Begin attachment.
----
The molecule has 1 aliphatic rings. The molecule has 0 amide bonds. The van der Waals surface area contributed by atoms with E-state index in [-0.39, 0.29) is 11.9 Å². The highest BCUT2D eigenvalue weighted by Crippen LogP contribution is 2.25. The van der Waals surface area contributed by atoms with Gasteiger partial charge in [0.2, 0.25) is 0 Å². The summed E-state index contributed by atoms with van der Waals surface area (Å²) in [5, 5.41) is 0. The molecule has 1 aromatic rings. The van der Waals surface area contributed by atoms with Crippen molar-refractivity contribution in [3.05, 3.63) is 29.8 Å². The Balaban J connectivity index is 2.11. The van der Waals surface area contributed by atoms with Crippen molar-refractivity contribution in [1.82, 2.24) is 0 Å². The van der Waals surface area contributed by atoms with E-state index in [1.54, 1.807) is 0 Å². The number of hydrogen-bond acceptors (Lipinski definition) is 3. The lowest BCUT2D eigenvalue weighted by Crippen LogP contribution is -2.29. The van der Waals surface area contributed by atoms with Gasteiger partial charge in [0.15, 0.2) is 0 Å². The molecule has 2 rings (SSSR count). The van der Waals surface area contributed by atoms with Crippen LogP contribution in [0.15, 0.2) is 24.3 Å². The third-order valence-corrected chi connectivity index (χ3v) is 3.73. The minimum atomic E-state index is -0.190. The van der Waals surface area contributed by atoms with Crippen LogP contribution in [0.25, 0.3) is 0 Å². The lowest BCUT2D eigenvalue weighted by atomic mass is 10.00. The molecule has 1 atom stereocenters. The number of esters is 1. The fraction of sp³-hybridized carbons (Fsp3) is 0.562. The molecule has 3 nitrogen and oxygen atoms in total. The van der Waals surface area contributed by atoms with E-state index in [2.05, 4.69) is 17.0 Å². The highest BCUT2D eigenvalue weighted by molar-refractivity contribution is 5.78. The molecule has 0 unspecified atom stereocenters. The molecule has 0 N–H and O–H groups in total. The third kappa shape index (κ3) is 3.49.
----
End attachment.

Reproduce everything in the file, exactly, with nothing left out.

The molecule has 1 aliphatic rings. The molecule has 0 amide bonds. The van der Waals surface area contributed by atoms with E-state index in [-0.39, 0.29) is 11.9 Å². The highest BCUT2D eigenvalue weighted by Crippen LogP contribution is 2.25. The van der Waals surface area contributed by atoms with Gasteiger partial charge in [0.2, 0.25) is 0 Å². The summed E-state index contributed by atoms with van der Waals surface area (Å²) in [5, 5.41) is 0. The molecule has 1 aromatic rings. The van der Waals surface area contributed by atoms with Crippen molar-refractivity contribution in [3.05, 3.63) is 29.8 Å². The Balaban J connectivity index is 2.11. The van der Waals surface area contributed by atoms with Crippen molar-refractivity contribution in [1.82, 2.24) is 0 Å². The van der Waals surface area contributed by atoms with E-state index in [1.54, 1.807) is 0 Å². The number of hydrogen-bond acceptors (Lipinski definition) is 3. The lowest BCUT2D eigenvalue weighted by Crippen LogP contribution is -2.29. The van der Waals surface area contributed by atoms with Gasteiger partial charge in [0.15, 0.2) is 0 Å². The molecule has 2 rings (SSSR count). The van der Waals surface area contributed by atoms with Crippen LogP contribution in [0.15, 0.2) is 24.3 Å². The third-order valence-corrected chi connectivity index (χ3v) is 3.73. The minimum atomic E-state index is -0.190. The van der Waals surface area contributed by atoms with Crippen LogP contribution in [0.25, 0.3) is 0 Å². The lowest BCUT2D eigenvalue weighted by atomic mass is 10.00. The molecule has 1 atom stereocenters. The number of esters is 1. The fraction of sp³-hybridized carbons (Fsp3) is 0.562. The molecule has 3 nitrogen and oxygen atoms in total. The van der Waals surface area contributed by atoms with E-state index in [2.05, 4.69) is 17.0 Å². The highest BCUT2D eigenvalue weighted by molar-refractivity contribution is 5.78. The molecule has 0 unspecified atom stereocenters. The molecule has 0 N–H and O–H groups in total. The third kappa shape index (κ3) is 3.49.